Over the past few years, my persona as Nisha Mehta, MD has evolved, and I've been thinking a lot about my WHY (if you're not familiar with the concept of the WHY, check out Simon Sinek's TED talk here).
We all wear a lot of hats. Mine, variably emphasized depending on the moment, include: radiologist, mother, wife, daughter, friend, speaker, writer, physician advocate, travel enthusiast, networker, avid lover of chocolate. I know that we're all in the same boat when I say that there never seems to be enough time to do everything I want. So WHY take on the writing and the speaking in addition to being a full time physician and family member?
The training path in medicine is fairly well delineated: pre-med classes, medical school, residency, fellowship, attending life. For over a decade, life consists of starting one chapter and preparing for the next. There's a lot that happens during that journey, but for most, not a lot of opportunities to pause and consider whether they are creating the lives that they want. Even when we arrive at the end of the road, finding this time is difficult, and for many, even harder, as we now have to focus on the other aspects of our lives that have been put on the back-burner while we also continue to work long hours and establish our practices. In time, many of us realize that we've given up parts of ourselves -- and unfortunately, some of those parts were key contributors to our happiness.
My life in medicine is hardly unique. I am a full time physician, married to a surgeon, with two young sons. Over the years, I've struggled with what most physicians struggle with: balancing my role as a doctor with my role as a family member and an individual. It's not always pretty, and it's constantly being reassessed and adjusted, but I'm fortunate to say that I'm honestly very happy with my life in medicine.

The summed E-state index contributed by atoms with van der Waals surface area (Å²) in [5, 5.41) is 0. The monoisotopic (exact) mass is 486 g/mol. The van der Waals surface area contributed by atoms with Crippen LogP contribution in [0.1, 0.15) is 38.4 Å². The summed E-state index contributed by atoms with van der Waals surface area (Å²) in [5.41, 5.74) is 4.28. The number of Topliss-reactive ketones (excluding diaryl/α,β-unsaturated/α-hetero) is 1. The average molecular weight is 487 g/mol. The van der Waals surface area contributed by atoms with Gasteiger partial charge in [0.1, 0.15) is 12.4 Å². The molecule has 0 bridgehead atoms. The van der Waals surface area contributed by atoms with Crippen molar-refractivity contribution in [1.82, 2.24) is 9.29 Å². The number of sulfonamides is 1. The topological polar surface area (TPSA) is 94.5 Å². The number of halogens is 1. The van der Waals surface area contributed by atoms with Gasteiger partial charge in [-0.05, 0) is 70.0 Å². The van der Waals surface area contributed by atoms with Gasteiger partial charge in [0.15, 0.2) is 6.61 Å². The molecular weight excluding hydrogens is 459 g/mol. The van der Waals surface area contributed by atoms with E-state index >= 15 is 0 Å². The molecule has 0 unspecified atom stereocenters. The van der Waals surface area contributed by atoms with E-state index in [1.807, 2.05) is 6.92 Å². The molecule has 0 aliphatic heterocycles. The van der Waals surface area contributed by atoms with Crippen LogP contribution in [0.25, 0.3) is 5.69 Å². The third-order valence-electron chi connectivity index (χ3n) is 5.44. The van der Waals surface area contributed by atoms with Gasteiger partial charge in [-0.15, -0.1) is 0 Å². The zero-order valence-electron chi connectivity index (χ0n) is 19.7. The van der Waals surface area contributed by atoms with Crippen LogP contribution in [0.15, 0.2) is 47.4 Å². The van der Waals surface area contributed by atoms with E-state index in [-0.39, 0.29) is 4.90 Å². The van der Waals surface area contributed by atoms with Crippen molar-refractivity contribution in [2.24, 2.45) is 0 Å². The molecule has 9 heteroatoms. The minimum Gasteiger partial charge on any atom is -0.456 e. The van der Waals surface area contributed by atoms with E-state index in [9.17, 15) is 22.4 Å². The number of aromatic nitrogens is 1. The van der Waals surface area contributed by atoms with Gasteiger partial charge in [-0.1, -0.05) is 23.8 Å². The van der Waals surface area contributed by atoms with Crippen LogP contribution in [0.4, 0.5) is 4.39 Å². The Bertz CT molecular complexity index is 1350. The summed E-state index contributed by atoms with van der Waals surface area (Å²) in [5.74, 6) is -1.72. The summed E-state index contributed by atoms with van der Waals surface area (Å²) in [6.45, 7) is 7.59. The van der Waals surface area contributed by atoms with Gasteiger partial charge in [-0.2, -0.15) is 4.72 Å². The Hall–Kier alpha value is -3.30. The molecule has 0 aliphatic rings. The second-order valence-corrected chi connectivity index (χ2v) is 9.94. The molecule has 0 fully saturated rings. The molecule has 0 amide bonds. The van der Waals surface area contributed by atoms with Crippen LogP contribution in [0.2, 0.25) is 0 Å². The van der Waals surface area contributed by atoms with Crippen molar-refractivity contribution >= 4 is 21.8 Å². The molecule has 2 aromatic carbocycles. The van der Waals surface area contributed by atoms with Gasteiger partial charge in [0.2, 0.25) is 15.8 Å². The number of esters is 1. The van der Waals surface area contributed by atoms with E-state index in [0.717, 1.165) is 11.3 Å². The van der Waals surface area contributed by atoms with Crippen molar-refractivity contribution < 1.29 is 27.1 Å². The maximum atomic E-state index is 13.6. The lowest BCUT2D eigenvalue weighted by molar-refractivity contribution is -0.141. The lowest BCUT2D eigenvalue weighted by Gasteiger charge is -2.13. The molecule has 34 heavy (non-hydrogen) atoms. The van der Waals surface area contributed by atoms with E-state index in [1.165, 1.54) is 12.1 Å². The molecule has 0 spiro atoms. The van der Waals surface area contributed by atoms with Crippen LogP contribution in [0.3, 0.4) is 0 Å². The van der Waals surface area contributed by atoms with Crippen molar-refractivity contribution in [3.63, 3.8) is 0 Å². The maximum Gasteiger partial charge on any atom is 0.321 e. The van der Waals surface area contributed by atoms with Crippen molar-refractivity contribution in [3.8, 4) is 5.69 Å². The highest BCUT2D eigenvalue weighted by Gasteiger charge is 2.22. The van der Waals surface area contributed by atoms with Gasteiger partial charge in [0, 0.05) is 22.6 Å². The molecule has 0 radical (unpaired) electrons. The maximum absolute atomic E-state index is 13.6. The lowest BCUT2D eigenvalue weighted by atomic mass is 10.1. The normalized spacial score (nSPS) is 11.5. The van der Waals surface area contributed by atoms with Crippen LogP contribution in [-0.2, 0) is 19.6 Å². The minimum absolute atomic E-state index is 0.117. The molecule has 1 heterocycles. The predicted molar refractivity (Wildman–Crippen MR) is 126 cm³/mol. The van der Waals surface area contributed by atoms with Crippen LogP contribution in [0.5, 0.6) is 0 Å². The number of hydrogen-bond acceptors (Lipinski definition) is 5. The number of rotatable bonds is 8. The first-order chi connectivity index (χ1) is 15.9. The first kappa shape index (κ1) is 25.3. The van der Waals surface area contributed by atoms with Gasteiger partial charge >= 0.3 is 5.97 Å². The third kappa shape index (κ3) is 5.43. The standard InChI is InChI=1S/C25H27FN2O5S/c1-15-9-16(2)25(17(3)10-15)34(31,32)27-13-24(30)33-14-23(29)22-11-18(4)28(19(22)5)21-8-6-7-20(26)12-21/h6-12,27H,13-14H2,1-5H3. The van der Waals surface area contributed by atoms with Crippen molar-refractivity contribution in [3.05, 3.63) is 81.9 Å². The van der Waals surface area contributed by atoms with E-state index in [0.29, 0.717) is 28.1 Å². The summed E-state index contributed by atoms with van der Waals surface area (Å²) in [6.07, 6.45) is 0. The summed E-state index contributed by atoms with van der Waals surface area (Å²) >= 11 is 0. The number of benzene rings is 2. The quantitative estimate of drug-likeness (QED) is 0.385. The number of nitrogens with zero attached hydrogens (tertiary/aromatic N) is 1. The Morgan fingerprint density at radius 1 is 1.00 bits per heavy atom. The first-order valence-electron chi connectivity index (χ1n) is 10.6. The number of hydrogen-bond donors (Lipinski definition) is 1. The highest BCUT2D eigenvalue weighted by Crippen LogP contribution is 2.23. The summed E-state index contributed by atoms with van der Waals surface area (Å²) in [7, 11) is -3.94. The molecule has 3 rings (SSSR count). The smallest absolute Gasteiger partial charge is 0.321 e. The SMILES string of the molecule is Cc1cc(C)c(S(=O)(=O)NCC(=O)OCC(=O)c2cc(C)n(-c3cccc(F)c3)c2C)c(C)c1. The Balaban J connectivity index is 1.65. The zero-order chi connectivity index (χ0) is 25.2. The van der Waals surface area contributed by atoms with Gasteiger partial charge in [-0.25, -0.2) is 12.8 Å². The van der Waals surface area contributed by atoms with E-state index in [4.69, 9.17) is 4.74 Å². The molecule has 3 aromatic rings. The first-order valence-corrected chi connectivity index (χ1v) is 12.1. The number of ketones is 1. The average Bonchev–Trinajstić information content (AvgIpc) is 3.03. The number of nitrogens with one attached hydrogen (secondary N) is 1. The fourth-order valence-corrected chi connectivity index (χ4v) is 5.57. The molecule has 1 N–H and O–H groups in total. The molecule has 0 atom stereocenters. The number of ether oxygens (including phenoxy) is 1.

The physician burnout epidemic has risen dramatically over the past decade, as changes in the healthcare landscape and physician demographics have increased the stressors of an already stressful field. Physician burnout matters on a personal level as well as on a societal level, and needs to be addressed on various fronts, many of which are institutional and national.
On an individual level as well, change is necessary. As physicians, we tend to typecast ourselves into a physician persona that may or may not align with our various hats. Physician culture has traditionally been to place our physician persona at the forefront of our lives, with the rest of our hats molding to fit this centerpiece. I'm a strong believer that it doesn't need to be this way.
We should start with being honest with ourselves about who we are and what we want, and speaking about issues that have traditionally been taboo to emphasize because they're not directly related to patient care (family, work-life balance, money, to name a few), and build strong physician networks. We need to encourage each other to stand up for our worth, and our needs. By doing this, we can change physician culture to reflect today's demographics and stressors and carve out the lives in medicine that work for us on an individual level. Maybe that's overly optimistic, but I'm reminded of a quote by Steve Jobs, "The people who are crazy enough to think that they can change the world are the ones who do."
My WHY is to encourage physicians to live the lives that are most fulfilling to them, both personally and professionally. Like my life in medicine, my WHY is always evolving. The more I write and the more of you I interact with and meet, the more different topics pique my interest. At the core, I am committed to talking about life in medicine and changes necessary for physician well-being, and to fostering physician networks and communities that provide physicians with a voice and opportunities. I hope you'll follow my journey, and share yours!
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